But the rest of mankind, who were not killed by these plagues, did not repent of the works of their hands, that they should not worship demons, and idols of gold, silver, brass, stone, and wood, which can neither see nor hear nor walk. And they did not repent of their murders or their sorceries or their sexual immorality or their thefts.
Revelation 9:13-21

Pastor Danny Forshee.  Great Hills Baptist Church.  December 14, 2014:

The Sixth Trumpet Judgment - Dr. Danny Forshee - December 14, 2014 from Great Hills Baptist Church on Vimeo.

Outline:
  1. Decree (vv. 13-14)
    - Genesis 15:18
  2. Destruction (vv. 15-19)
  3. Defiance (Author's Note: Idiots) (vv. 20-21)
    A. Idolatry
         - 1 Corinthians 10:19-20
         - Daniel 5:23

    B. Murders (esp. Abortion)
    C. Sorcery
    D. Sexual Immorality
    E. Theft
Highlights:
  • There weren't even 200 million people on Earth when John originally wrote Revelation.
    • Illustration of why it describes future events.
  • Biblical scholars disagree on whether the 200 million man Army is demonic or human.
  • The Devil is an expert at convincing people that what he offers is better than what God has to offer.
  • All the forces of history are under God's sovereign control.

Saturday, July 23, 2016

Abbott proposes new category of thought crime....


"Watch, stand fast in the faith, be brave, be strong."
1 Corinthians 16:13

What could POSSIBLY go wrong?!?
Texas Gov. Greg Abbott is asking state lawmakers to make it a hate crime to target police officers.

"You have a governor who has your back," Gov. Abbott told law enforcement last week, during a televised media conference the day after five officers were murdered in Dallas by a man deliberately targeting white officers.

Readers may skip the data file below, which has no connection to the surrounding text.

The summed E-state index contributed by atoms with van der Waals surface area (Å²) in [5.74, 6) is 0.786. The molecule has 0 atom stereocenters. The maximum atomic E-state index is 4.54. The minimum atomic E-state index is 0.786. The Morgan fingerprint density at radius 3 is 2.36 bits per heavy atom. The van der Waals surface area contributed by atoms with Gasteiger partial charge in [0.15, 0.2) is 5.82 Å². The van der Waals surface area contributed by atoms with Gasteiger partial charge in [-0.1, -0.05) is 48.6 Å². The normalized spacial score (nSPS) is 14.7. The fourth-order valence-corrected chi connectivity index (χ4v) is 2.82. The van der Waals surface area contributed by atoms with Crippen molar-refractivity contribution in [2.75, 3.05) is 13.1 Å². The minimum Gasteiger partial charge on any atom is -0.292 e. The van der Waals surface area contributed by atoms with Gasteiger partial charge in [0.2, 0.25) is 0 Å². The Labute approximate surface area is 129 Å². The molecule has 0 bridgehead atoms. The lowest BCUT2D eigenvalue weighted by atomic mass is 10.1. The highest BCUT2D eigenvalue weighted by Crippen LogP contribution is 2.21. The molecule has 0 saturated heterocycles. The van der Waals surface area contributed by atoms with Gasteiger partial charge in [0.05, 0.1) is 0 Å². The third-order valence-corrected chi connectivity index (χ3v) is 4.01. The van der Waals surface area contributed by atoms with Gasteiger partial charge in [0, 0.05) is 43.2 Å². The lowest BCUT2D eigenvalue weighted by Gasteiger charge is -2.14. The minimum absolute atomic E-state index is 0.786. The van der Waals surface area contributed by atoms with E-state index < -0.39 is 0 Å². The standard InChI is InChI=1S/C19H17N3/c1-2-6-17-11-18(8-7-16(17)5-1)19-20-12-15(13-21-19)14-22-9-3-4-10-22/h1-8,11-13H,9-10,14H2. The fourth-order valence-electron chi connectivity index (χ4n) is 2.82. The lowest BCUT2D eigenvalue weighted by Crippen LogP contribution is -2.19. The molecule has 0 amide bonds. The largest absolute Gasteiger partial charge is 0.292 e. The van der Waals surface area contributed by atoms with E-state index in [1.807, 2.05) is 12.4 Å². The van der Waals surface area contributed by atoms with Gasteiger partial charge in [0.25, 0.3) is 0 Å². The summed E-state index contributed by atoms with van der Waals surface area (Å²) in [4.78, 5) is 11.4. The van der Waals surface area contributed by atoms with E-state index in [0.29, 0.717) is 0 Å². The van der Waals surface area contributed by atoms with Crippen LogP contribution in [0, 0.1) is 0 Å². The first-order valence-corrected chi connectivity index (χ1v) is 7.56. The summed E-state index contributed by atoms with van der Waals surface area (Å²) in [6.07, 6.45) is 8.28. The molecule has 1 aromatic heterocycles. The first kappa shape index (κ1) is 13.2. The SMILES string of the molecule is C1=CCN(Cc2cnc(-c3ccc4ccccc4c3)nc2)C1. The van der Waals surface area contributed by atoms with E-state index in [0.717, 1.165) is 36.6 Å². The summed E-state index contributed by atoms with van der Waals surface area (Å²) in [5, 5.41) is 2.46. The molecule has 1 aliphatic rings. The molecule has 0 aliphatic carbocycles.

Following the targeted killing of three more officers next door in Louisiana, Abbott announced a proposal Monday to make it a hate crime to attack law enforcement out of bias against police. The "Police Protection Act" would also increase penalties for crimes against officers and create an education program to encourage respect for officers among youth.

"Texas will no longer tolerate disrespect for those who serve," Abbott wrote in a statement Monday, "And it must be made to clear to anyone targeting our law enforcement officials that their actions will be met with severe justice."
Where to begin....

The abstract level: "Hate Crimes" laws are wildly unconstitutional and nothing good can come from this sort of expansion of government power, even to cover groups we like.

The practical level: While recent events in Dallas were horrific, the shooter is already dead.  Furthermore, even if he had been captured alive, he would have already been eligible for the death penalty.  There is no way anything Abbott is proposing could have prevented what happened in Dallas.

It gets better; look who wants to carry the bill:
Draft legislation by Dallas state Rep. Jason Villalba (R-Dallas) would add discrimination against police and first responders to the hate crime section of the Code of Criminal Procedure, which currently includes prejudice based on "race, color, disability, religion, national origin or ancestry, age, gender, or sexual preference."
Then there's this gem, which could never ever in a million years backfire:
"We'd like to see it go a step further, so that the D.A. has to seek the death penalty in every case where an officer is killed."
In other words, we want to expand the scope of a poorly written statute while removing all discretion about how to interpret it when the inevitable case comes up that falls under its purview in a way we do not anticipate.

And all this despite the fact that anyone who kills a cop in Texas is already eligible for the death penalty as long as we enforce the laws that are already on the books.

To learn more about the unintended consequences of "hate crimes" laws, click here.